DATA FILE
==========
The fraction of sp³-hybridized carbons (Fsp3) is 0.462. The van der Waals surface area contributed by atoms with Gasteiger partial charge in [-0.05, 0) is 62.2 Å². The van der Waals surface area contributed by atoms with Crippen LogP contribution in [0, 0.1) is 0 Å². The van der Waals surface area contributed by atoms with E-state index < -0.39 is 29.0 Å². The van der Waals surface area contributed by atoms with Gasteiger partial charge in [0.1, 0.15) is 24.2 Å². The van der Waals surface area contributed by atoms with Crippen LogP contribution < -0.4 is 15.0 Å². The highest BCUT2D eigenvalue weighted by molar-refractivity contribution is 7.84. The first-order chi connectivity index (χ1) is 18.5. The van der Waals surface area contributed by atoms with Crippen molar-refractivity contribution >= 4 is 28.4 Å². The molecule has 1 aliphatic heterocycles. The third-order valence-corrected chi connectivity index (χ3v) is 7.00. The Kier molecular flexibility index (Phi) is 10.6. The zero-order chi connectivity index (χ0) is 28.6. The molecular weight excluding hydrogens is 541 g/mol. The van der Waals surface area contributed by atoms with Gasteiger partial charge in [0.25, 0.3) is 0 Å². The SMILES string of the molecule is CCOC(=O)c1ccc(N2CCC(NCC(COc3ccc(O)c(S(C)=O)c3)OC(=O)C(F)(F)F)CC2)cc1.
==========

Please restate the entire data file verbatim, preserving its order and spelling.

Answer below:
The fraction of sp³-hybridized carbons (Fsp3) is 0.462. The van der Waals surface area contributed by atoms with Gasteiger partial charge in [-0.05, 0) is 62.2 Å². The van der Waals surface area contributed by atoms with Crippen LogP contribution in [0, 0.1) is 0 Å². The van der Waals surface area contributed by atoms with E-state index < -0.39 is 29.0 Å². The van der Waals surface area contributed by atoms with Gasteiger partial charge in [0.1, 0.15) is 24.2 Å². The van der Waals surface area contributed by atoms with Crippen LogP contribution < -0.4 is 15.0 Å². The highest BCUT2D eigenvalue weighted by molar-refractivity contribution is 7.84. The first-order chi connectivity index (χ1) is 18.5. The van der Waals surface area contributed by atoms with Crippen molar-refractivity contribution >= 4 is 28.4 Å². The molecule has 1 aliphatic heterocycles. The third-order valence-corrected chi connectivity index (χ3v) is 7.00. The Kier molecular flexibility index (Phi) is 10.6. The zero-order chi connectivity index (χ0) is 28.6. The molecular weight excluding hydrogens is 541 g/mol. The van der Waals surface area contributed by atoms with Gasteiger partial charge in [0.25, 0.3) is 0 Å². The SMILES string of the molecule is CCOC(=O)c1ccc(N2CCC(NCC(COc3ccc(O)c(S(C)=O)c3)OC(=O)C(F)(F)F)CC2)cc1.